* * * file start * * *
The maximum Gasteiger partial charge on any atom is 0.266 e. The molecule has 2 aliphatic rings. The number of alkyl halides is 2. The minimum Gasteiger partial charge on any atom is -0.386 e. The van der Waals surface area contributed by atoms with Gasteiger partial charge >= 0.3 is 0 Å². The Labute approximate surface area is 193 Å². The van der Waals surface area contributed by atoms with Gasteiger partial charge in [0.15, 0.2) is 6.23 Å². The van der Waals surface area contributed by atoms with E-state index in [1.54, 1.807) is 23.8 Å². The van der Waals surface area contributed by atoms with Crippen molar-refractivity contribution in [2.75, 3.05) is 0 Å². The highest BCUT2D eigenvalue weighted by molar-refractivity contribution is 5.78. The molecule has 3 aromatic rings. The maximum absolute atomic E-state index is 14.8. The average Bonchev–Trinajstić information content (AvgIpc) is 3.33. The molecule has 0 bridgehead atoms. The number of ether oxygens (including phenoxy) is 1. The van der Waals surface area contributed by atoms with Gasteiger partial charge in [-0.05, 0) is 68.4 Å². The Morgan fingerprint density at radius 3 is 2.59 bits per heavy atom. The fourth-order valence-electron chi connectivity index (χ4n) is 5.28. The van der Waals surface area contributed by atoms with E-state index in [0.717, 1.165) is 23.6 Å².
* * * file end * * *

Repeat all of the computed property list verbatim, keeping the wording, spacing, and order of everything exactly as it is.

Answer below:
The maximum Gasteiger partial charge on any atom is 0.266 e. The molecule has 2 aliphatic rings. The number of alkyl halides is 2. The minimum Gasteiger partial charge on any atom is -0.386 e. The van der Waals surface area contributed by atoms with Gasteiger partial charge >= 0.3 is 0 Å². The Labute approximate surface area is 193 Å². The van der Waals surface area contributed by atoms with Gasteiger partial charge in [0.15, 0.2) is 6.23 Å². The van der Waals surface area contributed by atoms with E-state index in [1.54, 1.807) is 23.8 Å². The van der Waals surface area contributed by atoms with Crippen molar-refractivity contribution in [2.75, 3.05) is 0 Å². The highest BCUT2D eigenvalue weighted by molar-refractivity contribution is 5.78. The molecule has 3 aromatic rings. The maximum absolute atomic E-state index is 14.8. The average Bonchev–Trinajstić information content (AvgIpc) is 3.33. The molecule has 0 bridgehead atoms. The number of ether oxygens (including phenoxy) is 1. The van der Waals surface area contributed by atoms with Gasteiger partial charge in [-0.05, 0) is 68.4 Å². The Morgan fingerprint density at radius 3 is 2.59 bits per heavy atom. The fourth-order valence-electron chi connectivity index (χ4n) is 5.28. The van der Waals surface area contributed by atoms with E-state index in [0.717, 1.165) is 23.6 Å².